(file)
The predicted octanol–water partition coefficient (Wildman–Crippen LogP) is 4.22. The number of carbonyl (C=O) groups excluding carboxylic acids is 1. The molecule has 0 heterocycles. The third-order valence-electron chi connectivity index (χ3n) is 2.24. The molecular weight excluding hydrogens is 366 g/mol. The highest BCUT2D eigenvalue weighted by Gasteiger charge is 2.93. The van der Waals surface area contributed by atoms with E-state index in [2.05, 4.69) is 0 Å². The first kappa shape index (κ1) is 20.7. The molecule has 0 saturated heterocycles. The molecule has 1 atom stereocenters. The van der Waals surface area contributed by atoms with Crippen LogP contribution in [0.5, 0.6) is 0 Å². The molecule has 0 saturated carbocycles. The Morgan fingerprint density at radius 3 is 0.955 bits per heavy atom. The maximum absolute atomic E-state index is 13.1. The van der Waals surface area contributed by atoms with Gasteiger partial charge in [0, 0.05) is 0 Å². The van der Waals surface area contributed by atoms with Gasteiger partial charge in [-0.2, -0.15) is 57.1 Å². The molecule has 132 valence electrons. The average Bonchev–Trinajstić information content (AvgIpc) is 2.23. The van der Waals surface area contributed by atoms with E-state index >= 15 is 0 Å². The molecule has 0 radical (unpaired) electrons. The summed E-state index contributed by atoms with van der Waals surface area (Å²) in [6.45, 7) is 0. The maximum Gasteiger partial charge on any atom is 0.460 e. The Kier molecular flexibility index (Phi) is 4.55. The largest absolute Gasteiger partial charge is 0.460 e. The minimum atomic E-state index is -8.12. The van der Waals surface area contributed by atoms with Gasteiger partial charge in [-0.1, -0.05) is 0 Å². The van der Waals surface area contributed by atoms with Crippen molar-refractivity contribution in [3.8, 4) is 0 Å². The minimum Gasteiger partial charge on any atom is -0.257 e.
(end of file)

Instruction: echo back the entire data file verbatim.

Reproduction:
The predicted octanol–water partition coefficient (Wildman–Crippen LogP) is 4.22. The number of carbonyl (C=O) groups excluding carboxylic acids is 1. The molecule has 0 heterocycles. The third-order valence-electron chi connectivity index (χ3n) is 2.24. The molecular weight excluding hydrogens is 366 g/mol. The highest BCUT2D eigenvalue weighted by Gasteiger charge is 2.93. The van der Waals surface area contributed by atoms with E-state index in [2.05, 4.69) is 0 Å². The first kappa shape index (κ1) is 20.7. The molecule has 0 saturated heterocycles. The molecule has 1 atom stereocenters. The van der Waals surface area contributed by atoms with Crippen LogP contribution in [0.5, 0.6) is 0 Å². The molecule has 0 saturated carbocycles. The Morgan fingerprint density at radius 3 is 0.955 bits per heavy atom. The maximum absolute atomic E-state index is 13.1. The van der Waals surface area contributed by atoms with Gasteiger partial charge in [0, 0.05) is 0 Å². The van der Waals surface area contributed by atoms with Gasteiger partial charge in [-0.2, -0.15) is 57.1 Å². The molecule has 132 valence electrons. The average Bonchev–Trinajstić information content (AvgIpc) is 2.23. The van der Waals surface area contributed by atoms with E-state index >= 15 is 0 Å². The molecule has 0 radical (unpaired) electrons. The summed E-state index contributed by atoms with van der Waals surface area (Å²) in [6.45, 7) is 0. The maximum Gasteiger partial charge on any atom is 0.460 e. The Kier molecular flexibility index (Phi) is 4.55. The largest absolute Gasteiger partial charge is 0.460 e. The minimum atomic E-state index is -8.12. The van der Waals surface area contributed by atoms with Gasteiger partial charge in [-0.1, -0.05) is 0 Å². The van der Waals surface area contributed by atoms with Crippen molar-refractivity contribution in [3.8, 4) is 0 Å². The minimum Gasteiger partial charge on any atom is -0.257 e.